Tuesday, August 20 | 9 to 10 a.m. | Shelby 105

"Integrative Genomics Approaches for Unravelling the Polygenic Architecture of Triple Negative Breast Cancer"

Chindo Hicks, Ph.D.

Professor of Genetics and Bioinformatics

Director, Bioinformatics and Genomics Program

Department of Genetics

Louisiana State University Health Sciences Center

School of Medicine

Abstract: Triple-negative breast cancer (TNBC) is the most aggressive from of breast cancer. TNBC is characterized by aggressive clinical behavior, poor prognosis and poor clinical outcomes. It disproportionately impacts younger premenopausal women of African Ancestry. Currently there are no effective targeted therapies. Our understanding of TNBC and how best to treat it is hampered by the complexity of the human system in which it is manifested. Unlike simple Mendelian disorders, in which highly expressive, highly penetrant mutations make it possible to identify the causal genes, TNBC is a polygenetic disease originating from a more complex interplay between constellations of genetic (both germline and somatic variations) and epigenetic variation and a broad range of environmental factors such ethnicity and obesity.  These complex arrays of interacting factors are thought to affect entire molecular networks and signaling pathways driving TNBC. While Breast cancer-associated germline, somatic and epigenetic variants have been identified using high-throughput genotyping and next generation sequencing, the possible oncogenic interactions among them and their downstream molecular consequences remain unclear. To address this knowledge gap we have developed novel innovative unified approaches for unravelling the polygenetic architecture of TNBC. Key to our approach is integrating information on germline, somatic and epigenetic variation using gene expression as the intermediate phenotype. The key challenge that these approaches address is that of bridging precision oncology with precision prevention. Results from our studies thus far have shown that TNBC is an emergent property of functionally related genes interacting in complex gene regulatory networks and pathways enriched for germline, somatic and epigenetic variation. Results have further shown that these complex arrays of interacting genetic and epigenetic factors interact with modifying factors such as obesity to drive the disease and health disparities. Ongoing research includes integrating this information with information on socio-economic factors to map the molecular drivers of health disparities and to develop novel precision prevention strategies.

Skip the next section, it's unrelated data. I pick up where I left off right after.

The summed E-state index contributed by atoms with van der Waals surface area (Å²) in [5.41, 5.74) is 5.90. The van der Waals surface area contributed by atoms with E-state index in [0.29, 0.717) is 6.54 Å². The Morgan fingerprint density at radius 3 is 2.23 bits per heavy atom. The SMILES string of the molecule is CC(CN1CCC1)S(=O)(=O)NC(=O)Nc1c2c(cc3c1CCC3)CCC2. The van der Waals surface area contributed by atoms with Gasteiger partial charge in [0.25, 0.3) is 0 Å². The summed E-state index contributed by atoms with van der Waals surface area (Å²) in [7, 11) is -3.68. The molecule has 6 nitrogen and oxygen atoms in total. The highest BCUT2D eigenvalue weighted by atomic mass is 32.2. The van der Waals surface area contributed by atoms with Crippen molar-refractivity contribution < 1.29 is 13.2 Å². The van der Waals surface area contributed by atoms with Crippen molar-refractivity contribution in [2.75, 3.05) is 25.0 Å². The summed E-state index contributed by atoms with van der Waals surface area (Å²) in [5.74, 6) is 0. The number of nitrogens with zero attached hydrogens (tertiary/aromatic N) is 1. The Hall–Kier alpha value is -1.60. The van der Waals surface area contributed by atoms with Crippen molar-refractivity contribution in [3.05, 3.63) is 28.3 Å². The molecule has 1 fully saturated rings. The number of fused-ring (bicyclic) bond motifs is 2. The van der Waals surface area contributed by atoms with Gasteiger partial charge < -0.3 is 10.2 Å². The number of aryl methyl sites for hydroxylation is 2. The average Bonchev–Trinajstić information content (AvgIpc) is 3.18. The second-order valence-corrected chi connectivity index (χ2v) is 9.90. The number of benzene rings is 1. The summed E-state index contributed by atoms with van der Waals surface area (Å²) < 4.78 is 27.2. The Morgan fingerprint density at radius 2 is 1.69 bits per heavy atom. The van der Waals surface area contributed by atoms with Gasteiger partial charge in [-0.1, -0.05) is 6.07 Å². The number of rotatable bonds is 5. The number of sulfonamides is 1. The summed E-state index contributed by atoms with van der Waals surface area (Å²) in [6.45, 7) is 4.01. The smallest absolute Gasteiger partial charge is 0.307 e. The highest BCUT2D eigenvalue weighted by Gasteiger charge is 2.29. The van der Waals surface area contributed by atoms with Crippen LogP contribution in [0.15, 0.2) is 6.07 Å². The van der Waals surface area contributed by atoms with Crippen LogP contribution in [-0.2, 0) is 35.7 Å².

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Meeting ID: 580 891 978